Type of system – Binary cycle geothermal plants that use a secondary fluid have more consistent output than flash steam plants that rely solely on naturally occurring steam. However, flash systems can operate with lower temperature reservoirs (UMich).

Reservoir characteristics – The depth, permeability, fluid contents and subsurface structure of the geothermal reservoir all impact the amount and sustainability of energy extracted. Larger, deeper reservoirs with natural recharge tend to have higher capacity factors (

Comparisons to Other Renewables

Unlike wind, solar, and hydroelectric power, geothermal energy offers consistent baseload power generation regardless of weather or time of day. This makes geothermal a reliable renewable energy source that can complement intermittent sources like wind and solar. While wind and solar power fluctuate based on environmental conditions like wind speed, cloud cover and time of day, geothermal plants operate continuously at steady output levels. For example, the average capacity factor for wind power is around 35%, compared to over 90% for geothermal power plants (1).

Solar and wind energy rely on ambient natural processes that are variable in nature. Solar energy relies on sufficient sunlight penetrating the atmosphere, which changes with weather, seasons, and time of day. Wind turbines need adequate wind speed to spin their blades, which also depends on daily and seasonal weather patterns. In contrast, geothermal energy taps heat from deep underground reservoirs of hot water or steam that is always available (2).

The intermittent nature of wind and solar often requires backup power sources when output is low. Geothermal’s consistent baseload generation can provide this backup and balance the grid system. Pairing geothermal with intermittent renewables like solar PV and wind turbines can create a resilient hybrid system (3).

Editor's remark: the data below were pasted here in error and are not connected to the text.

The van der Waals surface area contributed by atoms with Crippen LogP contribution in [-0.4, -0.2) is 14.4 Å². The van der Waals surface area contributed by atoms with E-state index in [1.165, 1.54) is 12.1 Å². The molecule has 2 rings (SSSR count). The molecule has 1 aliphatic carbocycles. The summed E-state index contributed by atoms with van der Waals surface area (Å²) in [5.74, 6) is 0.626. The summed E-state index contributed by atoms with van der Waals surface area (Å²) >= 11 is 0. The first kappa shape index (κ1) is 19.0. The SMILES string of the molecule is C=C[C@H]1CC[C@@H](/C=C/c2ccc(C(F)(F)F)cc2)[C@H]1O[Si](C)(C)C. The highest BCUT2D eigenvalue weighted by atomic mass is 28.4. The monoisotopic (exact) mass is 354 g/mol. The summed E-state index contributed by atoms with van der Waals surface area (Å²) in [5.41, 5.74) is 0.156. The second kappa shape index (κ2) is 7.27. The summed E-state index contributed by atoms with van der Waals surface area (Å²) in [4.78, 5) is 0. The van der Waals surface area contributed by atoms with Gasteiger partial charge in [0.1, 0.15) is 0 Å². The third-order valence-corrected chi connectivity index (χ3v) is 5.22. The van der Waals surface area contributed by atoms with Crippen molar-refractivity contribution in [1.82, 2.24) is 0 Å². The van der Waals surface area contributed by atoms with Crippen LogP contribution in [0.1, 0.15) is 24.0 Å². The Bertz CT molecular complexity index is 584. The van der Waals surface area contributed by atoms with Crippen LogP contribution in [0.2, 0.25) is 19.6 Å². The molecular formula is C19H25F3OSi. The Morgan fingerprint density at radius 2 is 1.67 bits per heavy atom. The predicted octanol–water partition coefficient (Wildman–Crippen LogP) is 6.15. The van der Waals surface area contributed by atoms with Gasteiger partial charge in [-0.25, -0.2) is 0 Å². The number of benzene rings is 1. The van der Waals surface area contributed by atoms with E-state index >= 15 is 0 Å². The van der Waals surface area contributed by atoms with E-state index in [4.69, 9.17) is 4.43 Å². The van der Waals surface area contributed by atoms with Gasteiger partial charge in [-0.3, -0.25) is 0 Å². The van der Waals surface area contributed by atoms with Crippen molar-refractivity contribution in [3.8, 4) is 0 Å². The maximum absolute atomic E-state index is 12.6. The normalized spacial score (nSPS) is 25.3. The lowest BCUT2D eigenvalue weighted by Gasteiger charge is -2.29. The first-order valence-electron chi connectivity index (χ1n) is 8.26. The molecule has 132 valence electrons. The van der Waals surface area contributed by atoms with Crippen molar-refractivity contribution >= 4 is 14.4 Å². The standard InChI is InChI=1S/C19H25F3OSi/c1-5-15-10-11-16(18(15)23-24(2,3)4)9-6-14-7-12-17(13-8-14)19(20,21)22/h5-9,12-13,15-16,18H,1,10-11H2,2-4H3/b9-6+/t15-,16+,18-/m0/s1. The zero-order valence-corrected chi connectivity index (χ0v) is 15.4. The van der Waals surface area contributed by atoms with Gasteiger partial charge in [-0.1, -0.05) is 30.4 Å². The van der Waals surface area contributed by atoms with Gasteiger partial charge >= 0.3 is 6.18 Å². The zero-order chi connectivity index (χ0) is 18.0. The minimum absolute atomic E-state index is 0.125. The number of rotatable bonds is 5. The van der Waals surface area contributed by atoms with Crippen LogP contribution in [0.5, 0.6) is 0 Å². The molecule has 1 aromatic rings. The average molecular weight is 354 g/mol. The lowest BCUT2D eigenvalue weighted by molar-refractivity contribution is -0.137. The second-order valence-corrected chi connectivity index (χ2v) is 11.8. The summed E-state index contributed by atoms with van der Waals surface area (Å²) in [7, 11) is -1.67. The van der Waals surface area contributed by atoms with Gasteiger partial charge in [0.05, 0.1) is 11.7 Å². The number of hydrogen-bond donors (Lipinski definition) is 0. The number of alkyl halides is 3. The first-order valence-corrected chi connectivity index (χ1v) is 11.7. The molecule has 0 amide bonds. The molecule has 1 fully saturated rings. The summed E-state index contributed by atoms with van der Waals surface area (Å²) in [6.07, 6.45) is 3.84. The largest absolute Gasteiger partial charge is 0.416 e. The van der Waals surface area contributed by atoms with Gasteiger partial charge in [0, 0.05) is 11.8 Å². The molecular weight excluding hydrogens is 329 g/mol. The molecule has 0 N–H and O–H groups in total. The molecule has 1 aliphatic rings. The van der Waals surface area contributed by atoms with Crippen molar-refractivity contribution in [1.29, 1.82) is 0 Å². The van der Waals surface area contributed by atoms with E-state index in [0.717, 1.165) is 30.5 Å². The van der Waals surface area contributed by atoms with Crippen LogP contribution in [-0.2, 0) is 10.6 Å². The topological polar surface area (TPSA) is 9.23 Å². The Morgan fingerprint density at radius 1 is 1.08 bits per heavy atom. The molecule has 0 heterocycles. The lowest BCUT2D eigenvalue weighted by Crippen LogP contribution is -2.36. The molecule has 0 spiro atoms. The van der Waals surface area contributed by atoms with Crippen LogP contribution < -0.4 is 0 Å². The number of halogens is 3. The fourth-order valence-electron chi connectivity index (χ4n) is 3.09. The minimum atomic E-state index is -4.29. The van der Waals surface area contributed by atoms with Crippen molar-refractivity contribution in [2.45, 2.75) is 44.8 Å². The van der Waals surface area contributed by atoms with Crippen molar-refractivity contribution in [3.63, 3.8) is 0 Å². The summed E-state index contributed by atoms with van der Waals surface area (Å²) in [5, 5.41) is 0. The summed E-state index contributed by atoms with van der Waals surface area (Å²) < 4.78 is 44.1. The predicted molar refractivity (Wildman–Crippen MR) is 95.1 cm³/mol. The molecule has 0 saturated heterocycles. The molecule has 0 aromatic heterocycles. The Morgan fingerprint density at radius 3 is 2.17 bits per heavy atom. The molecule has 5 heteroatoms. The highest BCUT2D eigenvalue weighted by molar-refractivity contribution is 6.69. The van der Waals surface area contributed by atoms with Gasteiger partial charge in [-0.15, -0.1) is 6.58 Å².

While hydroelectric dams also offer baseload renewable power, their output depends on seasonal rainfall patterns and water levels. Multi-year droughts can significantly reduce hydroelectric generation. Geothermal plants pull heat from underground reservoirs unaffected by weather, so they operate more consistently than hydroelectric dams.


Geothermal Base Load Benefits

One of the key benefits of geothermal energy is that it provides consistent baseload power to the grid. Unlike solar or wind power, geothermal is available 24/7, 365 days a year.

“Geothermal power plants produce electricity consistently, running 24 hours a day, 7 days a week. The power is called ‘baseload’ because it serves as the minimum power grid operators need to supply customers.” U.S. Department of Energy

This always-on availability makes geothermal a reliable source of renewable energy. Geothermal plants provide steady power to the grid, helping balance supply and demand. This enhances grid stability and resilience.

Geothermal’s constant output contrasts with solar or wind, which only generate power when weather conditions permit. The baseload benefits of geothermal allow it to serve as the “foundation” for clean energy grids.

Maintenance and Downtime

Geothermal systems require both planned and unplanned maintenance that can cause downtime and potential interruptions in power generation. Planned maintenance is performed regularly to ensure optimal performance and longevity of the system. This includes checking and replacing filters, lubricating pumps and fans, inspecting pipes and seals for leaks, and testing safety devices (Geothermal Maintenance Checklist). While planned maintenance causes predictable downtime, unplanned issues can also arise. Leaks, pump failures, control system malfunctions, and ground loop problems may require emergency repairs causing unpredictable downtime (Does a Geothermal System Need Winter Maintenance?).